Remember Reaganomics and his trickle down economics (i.e. massive tax shelters for the rich)? Do you ever remember ole Ronnie waxing poetic about good old fashioned American family values - I can assure you that it didn't leave any room for non-traditional families/marriages (was he even speaking to his gay son before Alzheimer's dimmed his lights?). And you're giving George Bush way too much credit if you think he has the mental capacity to deviate from "the script" and create a "New Republican" philosophy.

It seems like you've had an epiphany and the empty promises of the Republican Party are finally becoming evident to you. No, the Republican Party hasn't left you, you've seen that you were never really a part of (or welcome in) the Republican Party!

W. Shedd said...

It is also worth noting that the Republican party has been far, far from being fiscally conservative for quite some time now. Dubya just really brought it to everyones attention by racking up massive spending increases while also giving massive tax breaks - on the tail of the government actually having a budget surplus for a couple of years.

But Republicans have spent like drunken sailors on shore leave for decades now. Deficits have increased more under Republicans than Democrats since the 1960s.

Ruth Henriquez said...

Response to what "plez" said:

I don't think the blogger is "delusional." My reasons for agreeing with him stem from my interactions with Republicans as a young person. I grew up in the D.C. area in the 60s and 70s. My parents knew many people in government--both Democrats and Republicans, as my mother was a Democrat and my father a Republican.

The Republicans I knew were indeed moderate (and, I will add, more pragmatic than ideological), unlike the neoconservative Republicans we see now, who have not followed the fiscal conservatism or the
respect for civil liberties of their forbears. Moreover, many of these people were ardent conservationists; indeed, most people nowadays don't realize that the conservation movement began in the Republican party, thanks to Teddy Roosevelt.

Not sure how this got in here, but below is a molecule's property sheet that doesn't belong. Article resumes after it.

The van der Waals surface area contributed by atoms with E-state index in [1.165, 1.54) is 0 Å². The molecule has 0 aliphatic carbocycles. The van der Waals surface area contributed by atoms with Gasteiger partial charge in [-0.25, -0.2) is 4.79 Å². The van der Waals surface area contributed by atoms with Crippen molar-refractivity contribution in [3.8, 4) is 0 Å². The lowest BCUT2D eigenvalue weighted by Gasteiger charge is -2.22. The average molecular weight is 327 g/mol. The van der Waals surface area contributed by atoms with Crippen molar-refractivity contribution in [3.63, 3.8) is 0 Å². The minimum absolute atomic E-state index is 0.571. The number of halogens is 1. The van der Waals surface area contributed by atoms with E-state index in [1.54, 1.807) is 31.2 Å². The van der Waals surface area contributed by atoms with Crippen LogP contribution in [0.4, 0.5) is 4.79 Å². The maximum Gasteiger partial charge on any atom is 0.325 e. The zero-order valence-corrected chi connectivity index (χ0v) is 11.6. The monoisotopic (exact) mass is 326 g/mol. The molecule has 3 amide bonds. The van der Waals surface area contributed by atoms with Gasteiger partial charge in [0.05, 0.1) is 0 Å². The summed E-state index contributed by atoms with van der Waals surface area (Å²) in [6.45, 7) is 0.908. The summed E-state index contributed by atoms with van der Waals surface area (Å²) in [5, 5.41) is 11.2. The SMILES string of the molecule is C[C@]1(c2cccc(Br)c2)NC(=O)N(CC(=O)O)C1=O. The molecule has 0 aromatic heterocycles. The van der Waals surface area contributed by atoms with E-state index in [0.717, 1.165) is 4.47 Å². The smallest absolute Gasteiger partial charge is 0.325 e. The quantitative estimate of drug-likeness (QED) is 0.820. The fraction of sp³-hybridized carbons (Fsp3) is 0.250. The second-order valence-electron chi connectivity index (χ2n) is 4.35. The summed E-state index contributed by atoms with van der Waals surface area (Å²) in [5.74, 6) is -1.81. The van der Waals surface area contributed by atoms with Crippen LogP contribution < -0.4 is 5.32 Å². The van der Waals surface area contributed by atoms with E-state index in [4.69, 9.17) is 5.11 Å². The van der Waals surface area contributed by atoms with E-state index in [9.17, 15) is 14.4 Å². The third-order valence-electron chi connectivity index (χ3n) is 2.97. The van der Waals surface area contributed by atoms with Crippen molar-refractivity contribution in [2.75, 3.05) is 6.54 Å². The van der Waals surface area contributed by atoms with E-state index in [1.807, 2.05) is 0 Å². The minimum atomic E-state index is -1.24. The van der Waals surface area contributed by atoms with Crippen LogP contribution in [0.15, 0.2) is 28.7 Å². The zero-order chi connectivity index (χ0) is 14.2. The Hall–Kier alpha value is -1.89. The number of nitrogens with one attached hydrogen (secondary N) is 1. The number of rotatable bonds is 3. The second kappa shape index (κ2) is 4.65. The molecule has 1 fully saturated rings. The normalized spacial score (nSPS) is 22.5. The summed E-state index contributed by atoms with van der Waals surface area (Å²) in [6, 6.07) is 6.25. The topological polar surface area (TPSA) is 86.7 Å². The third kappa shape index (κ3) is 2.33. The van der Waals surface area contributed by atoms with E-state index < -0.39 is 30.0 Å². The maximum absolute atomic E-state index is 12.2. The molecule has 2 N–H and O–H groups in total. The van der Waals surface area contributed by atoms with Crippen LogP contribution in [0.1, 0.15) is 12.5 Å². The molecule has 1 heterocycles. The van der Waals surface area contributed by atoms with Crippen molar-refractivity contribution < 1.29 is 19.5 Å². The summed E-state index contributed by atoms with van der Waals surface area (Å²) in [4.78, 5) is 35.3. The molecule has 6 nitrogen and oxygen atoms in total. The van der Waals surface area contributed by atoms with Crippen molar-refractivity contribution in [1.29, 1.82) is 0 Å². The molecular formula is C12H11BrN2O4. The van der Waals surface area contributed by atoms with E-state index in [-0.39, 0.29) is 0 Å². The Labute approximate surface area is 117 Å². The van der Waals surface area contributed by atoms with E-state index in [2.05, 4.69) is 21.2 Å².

And as for what the original blog asserted--yes, it is true that many of these Republicans are distraught over what has happened to the party, including the lack of fiscal restraint which has plagued the party since the Reagan years. I know quite a few of them; some are leaving the party to become Independents, and some are planning to stay within the party and fight what they see happening.

Republicans didn't talk about gay rights back in the Reagan era because it wasn't the big issue it is now--very few people were talking about it publicly. Interestingly, Barry Goldwater became an advocate for gay rights
in the years before he died. Many libertarian-leaning Republicans believe that homosexuality is a private choice which should not subject a person to discrimination.

Furthermore, one need not believe that Bush had the "mental capacity" to create a "new Republican" philosophy. . .he is surrounded by players who have been instrumental in the neoconservative movement and who have greatly influenced him. But he has become the figurehead of the movement, and thus is the one with whom people most readily associate its rise.

To say that the blogger was "never really a part of (or welcome in) the Republican Party" shows a lack of knowledge about the broad range of opinions held by those who call themselves Republicans. I'm not myself a Republican, but I respect the fact that the party of Lincoln does have a progressive, pragmatic wing.